Mental capacity would be determined by a doctor and is likely to already be a stressful time on top of having no access to your finances. During the registration process, which can take up to 12 weeks, finances will not be accessible. In contrast, the LPA is registered immediately so that it is ready to be used.

I have heard of Ordinary Powers of Attorney (OPA). What do they do?

OPAs are used on a temporary basis and can only be used whilst you still have capacity. They have been particularly valuable during the coronavirus pandemic.

An OPA can only deal with your Property and Finance and cannot be used to make decisions regarding your health. These documents do not need to be registered at the Office of the Public Guardian and therefore can be used as soon as they are signed.

OPAs can be used temporarily during Covid-19 whilst you are waiting for your Property and Finance LPA to be registered. It is recommended that if you are using an OPA that you also put a Property and Finance LPA into place.  OPAs can also be used before going on holiday or for other short-term use such as recovering from an injury.

Our advice is to put an LPA in place now. You can then have control and peace of mind, knowing that you and your family are protected by documents which can be be used as soon as they are needed.

  1. Health and Welfare Lasting Power of Attorney

The Health and Welfare document is arguably the more personal one which can be used on a temporary or longer-term basis. This document can only be used once capacity is lost but as with the Property and Finance LPA, it is registered now so that it is ready to be used when it is needed.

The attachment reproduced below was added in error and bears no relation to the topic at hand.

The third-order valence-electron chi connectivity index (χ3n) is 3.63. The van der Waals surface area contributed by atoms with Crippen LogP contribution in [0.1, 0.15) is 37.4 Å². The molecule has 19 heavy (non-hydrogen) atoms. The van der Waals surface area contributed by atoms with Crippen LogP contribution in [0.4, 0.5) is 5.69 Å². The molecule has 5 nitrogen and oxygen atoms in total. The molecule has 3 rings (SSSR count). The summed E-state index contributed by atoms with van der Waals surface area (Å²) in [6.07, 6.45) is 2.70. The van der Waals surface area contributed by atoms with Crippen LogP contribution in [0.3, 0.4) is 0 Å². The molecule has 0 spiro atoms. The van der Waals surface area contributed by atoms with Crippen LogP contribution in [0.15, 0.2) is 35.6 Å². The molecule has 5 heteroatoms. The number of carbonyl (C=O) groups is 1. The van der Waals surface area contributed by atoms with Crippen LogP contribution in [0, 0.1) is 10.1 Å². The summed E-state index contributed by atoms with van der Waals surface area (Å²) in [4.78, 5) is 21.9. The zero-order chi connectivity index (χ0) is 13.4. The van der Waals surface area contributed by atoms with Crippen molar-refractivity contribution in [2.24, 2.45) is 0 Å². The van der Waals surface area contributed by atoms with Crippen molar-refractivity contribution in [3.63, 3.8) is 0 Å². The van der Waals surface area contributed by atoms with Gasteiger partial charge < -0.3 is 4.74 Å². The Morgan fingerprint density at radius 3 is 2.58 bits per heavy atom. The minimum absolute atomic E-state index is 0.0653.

It looks at the social element of your life and allows the people you nominate to make decisions about:

  • medical treatment you may need (specifically life sustaining treatment)
  • decisions about care homes (location, routine, diet etc).

Many of my clients have very personal wishes with regard to not being kept alive when their quality of life is going to be poor. This type of LPA allows their voice to be heard when they may not have had the opportunity to ask for what they want.

As an example in the short-term, if you were having an operation and lost capacity for a month, this LPA could be used. Once capacity is restored they are put to one side until they are needed again.